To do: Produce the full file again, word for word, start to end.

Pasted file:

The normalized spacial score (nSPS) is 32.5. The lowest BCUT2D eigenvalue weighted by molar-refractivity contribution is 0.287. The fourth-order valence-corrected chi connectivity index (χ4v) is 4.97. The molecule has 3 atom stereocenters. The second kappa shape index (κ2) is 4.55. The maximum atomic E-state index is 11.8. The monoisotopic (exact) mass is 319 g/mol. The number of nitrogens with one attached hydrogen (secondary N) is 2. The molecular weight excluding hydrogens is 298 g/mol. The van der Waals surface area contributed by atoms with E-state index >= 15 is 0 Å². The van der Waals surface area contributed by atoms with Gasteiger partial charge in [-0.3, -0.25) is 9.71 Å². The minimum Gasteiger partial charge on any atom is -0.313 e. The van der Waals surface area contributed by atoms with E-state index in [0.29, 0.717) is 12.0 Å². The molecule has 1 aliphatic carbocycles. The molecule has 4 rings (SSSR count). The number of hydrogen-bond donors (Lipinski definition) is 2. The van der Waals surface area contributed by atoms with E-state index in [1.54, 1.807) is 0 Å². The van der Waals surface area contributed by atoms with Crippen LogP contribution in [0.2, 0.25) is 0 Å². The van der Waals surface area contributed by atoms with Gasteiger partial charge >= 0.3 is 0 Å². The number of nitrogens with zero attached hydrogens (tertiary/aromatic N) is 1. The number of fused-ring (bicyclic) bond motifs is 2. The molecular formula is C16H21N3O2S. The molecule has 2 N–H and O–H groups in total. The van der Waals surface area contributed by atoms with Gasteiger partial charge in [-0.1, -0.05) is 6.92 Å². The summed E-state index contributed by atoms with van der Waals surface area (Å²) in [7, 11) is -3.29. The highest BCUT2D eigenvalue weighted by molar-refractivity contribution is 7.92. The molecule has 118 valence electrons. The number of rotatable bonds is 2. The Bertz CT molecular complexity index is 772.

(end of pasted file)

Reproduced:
The normalized spacial score (nSPS) is 32.5. The lowest BCUT2D eigenvalue weighted by molar-refractivity contribution is 0.287. The fourth-order valence-corrected chi connectivity index (χ4v) is 4.97. The molecule has 3 atom stereocenters. The second kappa shape index (κ2) is 4.55. The maximum atomic E-state index is 11.8. The monoisotopic (exact) mass is 319 g/mol. The number of nitrogens with one attached hydrogen (secondary N) is 2. The molecular weight excluding hydrogens is 298 g/mol. The van der Waals surface area contributed by atoms with E-state index >= 15 is 0 Å². The van der Waals surface area contributed by atoms with Gasteiger partial charge in [-0.3, -0.25) is 9.71 Å². The minimum Gasteiger partial charge on any atom is -0.313 e. The van der Waals surface area contributed by atoms with E-state index in [0.29, 0.717) is 12.0 Å². The molecule has 1 aliphatic carbocycles. The molecule has 4 rings (SSSR count). The number of hydrogen-bond donors (Lipinski definition) is 2. The van der Waals surface area contributed by atoms with E-state index in [1.54, 1.807) is 0 Å². The van der Waals surface area contributed by atoms with Crippen LogP contribution in [0.2, 0.25) is 0 Å². The van der Waals surface area contributed by atoms with Gasteiger partial charge >= 0.3 is 0 Å². The number of nitrogens with zero attached hydrogens (tertiary/aromatic N) is 1. The number of fused-ring (bicyclic) bond motifs is 2. The molecular formula is C16H21N3O2S. The molecule has 2 N–H and O–H groups in total. The van der Waals surface area contributed by atoms with Gasteiger partial charge in [-0.1, -0.05) is 6.92 Å². The summed E-state index contributed by atoms with van der Waals surface area (Å²) in [7, 11) is -3.29. The highest BCUT2D eigenvalue weighted by molar-refractivity contribution is 7.92. The molecule has 118 valence electrons. The number of rotatable bonds is 2. The Bertz CT molecular complexity index is 772.